Features

COVID-19 and supply chains: a look to the past, present and future

With Infor recording triple digit growth across many of its solutions in last year, the demand for innovative answers to problems faced during the pandemic has never been higher. APAC Infor Supply Chain Management Vice-President Cas Brentjens sits down with MHD to discuss 2020 and what to look out for this year.

While geopolitical agendas and security risk were driving a shift towards accelerated digitisation, it was the unprecedented challenges faced during COVID-19 that pushed supply chains to completely and suddenly transform their operations.

APAC Infor Supply Chain Management Vice-President Cas Brentjens says many businesses were unrecognisable to what they were this time last year.

“We saw traditional legacy systems being exposed for how inflexible they were and not adapting as fast as needed during the pandemic,” Cas says.

“This was the point where many organisations says this is the time to replace our old legacy system with three steps forward.”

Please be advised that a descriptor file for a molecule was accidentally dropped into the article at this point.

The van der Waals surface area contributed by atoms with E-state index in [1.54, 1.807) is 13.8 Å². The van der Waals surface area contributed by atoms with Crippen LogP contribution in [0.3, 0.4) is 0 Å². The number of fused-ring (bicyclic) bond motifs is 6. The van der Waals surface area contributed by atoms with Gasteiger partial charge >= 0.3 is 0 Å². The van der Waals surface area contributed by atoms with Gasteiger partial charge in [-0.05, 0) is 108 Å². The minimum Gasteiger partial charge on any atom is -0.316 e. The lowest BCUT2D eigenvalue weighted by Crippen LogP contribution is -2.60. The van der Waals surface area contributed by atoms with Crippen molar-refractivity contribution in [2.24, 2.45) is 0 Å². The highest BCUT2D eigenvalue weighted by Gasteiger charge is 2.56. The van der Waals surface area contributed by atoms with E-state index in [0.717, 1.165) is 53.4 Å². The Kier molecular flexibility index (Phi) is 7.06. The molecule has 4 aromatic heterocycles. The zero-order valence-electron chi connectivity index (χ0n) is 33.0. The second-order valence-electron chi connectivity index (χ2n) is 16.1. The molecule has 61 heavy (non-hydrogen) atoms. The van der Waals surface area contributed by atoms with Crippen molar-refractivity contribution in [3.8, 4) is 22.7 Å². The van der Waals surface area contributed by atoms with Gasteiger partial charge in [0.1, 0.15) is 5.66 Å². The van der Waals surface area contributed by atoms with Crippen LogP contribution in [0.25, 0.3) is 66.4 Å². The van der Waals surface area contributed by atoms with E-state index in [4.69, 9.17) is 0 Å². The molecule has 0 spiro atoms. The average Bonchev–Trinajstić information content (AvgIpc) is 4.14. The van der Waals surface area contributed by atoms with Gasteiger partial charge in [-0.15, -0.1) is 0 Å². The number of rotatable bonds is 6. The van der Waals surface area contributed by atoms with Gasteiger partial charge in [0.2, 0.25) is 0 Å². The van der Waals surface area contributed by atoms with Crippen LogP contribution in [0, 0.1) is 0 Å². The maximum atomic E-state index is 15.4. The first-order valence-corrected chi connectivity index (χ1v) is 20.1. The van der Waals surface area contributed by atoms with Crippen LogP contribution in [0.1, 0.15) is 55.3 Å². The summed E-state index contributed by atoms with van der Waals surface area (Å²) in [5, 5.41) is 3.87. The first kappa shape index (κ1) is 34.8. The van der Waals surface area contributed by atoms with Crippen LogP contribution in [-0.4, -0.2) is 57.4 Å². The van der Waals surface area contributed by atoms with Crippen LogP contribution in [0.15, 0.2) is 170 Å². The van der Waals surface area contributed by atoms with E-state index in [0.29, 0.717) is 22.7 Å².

A key contributor to the fast changes that took place last year was the ability to make quick decisions without the historical need for input or approval from multiple stakeholders – which has continued on in 2021.

“After the initial month I would say (companies) definitely put on the brakes for a while to see what was happening, but after that you saw acceleration in decision making because they had to deal with a lot of disruption, Cas says.

The huge imbalance of container capacity caused a huge surge in prices that has affected not only the supply chain sector but many other industries. As air capacity has been significantly reduced, prices have been consistently three times the norm which has had a devastating impact on the e-commerce boom.

As much of e-commerce travels by air, Cas says companies had to adjust their operations to factor in inflated prices.

“They had to have better contracts in place, better alternatives in place, air to ocean options in place and have the right tools ready – it was acceleration and digitisation of the supply chain,” he says.

COVID-19 CHALLENGES

Logistics companies had to face a number of challenges presented by the unprecedented circumstances brought on by COVID-19. Initially, there were supply disruptions form the supply markets in Asia that were resolved quickly. Then market disruptions globally quickly followed, and companies were forced to come up with alternatives during lockdown periods.